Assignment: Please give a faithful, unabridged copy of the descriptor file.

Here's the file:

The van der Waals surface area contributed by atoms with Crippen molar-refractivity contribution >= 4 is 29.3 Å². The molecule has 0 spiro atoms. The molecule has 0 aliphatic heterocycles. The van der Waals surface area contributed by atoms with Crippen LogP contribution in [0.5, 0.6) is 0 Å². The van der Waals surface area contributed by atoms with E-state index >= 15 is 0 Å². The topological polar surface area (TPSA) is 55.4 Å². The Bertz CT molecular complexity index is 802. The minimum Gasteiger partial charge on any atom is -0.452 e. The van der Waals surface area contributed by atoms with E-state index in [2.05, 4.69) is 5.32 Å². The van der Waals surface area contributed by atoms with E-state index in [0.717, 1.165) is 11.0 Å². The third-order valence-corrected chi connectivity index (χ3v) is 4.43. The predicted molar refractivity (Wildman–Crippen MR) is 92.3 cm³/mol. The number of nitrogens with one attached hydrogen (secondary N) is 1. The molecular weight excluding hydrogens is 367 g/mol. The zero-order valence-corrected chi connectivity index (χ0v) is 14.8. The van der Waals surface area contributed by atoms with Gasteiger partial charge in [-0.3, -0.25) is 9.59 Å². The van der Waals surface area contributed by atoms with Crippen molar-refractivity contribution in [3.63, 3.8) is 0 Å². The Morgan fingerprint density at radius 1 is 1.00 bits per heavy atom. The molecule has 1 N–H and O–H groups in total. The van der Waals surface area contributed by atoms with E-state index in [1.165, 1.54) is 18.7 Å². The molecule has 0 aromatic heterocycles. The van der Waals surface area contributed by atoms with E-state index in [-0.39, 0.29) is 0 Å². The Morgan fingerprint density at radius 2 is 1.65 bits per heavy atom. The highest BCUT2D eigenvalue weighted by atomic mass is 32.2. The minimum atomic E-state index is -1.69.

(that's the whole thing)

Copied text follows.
The van der Waals surface area contributed by atoms with Crippen molar-refractivity contribution >= 4 is 29.3 Å². The molecule has 0 spiro atoms. The molecule has 0 aliphatic heterocycles. The van der Waals surface area contributed by atoms with Crippen LogP contribution in [0.5, 0.6) is 0 Å². The van der Waals surface area contributed by atoms with E-state index >= 15 is 0 Å². The topological polar surface area (TPSA) is 55.4 Å². The Bertz CT molecular complexity index is 802. The minimum Gasteiger partial charge on any atom is -0.452 e. The van der Waals surface area contributed by atoms with E-state index in [2.05, 4.69) is 5.32 Å². The van der Waals surface area contributed by atoms with E-state index in [0.717, 1.165) is 11.0 Å². The third-order valence-corrected chi connectivity index (χ3v) is 4.43. The predicted molar refractivity (Wildman–Crippen MR) is 92.3 cm³/mol. The number of nitrogens with one attached hydrogen (secondary N) is 1. The molecular weight excluding hydrogens is 367 g/mol. The zero-order valence-corrected chi connectivity index (χ0v) is 14.8. The van der Waals surface area contributed by atoms with Gasteiger partial charge in [-0.3, -0.25) is 9.59 Å². The van der Waals surface area contributed by atoms with Crippen molar-refractivity contribution in [3.63, 3.8) is 0 Å². The Morgan fingerprint density at radius 1 is 1.00 bits per heavy atom. The molecule has 1 N–H and O–H groups in total. The van der Waals surface area contributed by atoms with E-state index in [1.165, 1.54) is 18.7 Å². The molecule has 0 aromatic heterocycles. The van der Waals surface area contributed by atoms with E-state index in [-0.39, 0.29) is 0 Å². The Morgan fingerprint density at radius 2 is 1.65 bits per heavy atom. The highest BCUT2D eigenvalue weighted by atomic mass is 32.2. The minimum atomic E-state index is -1.69.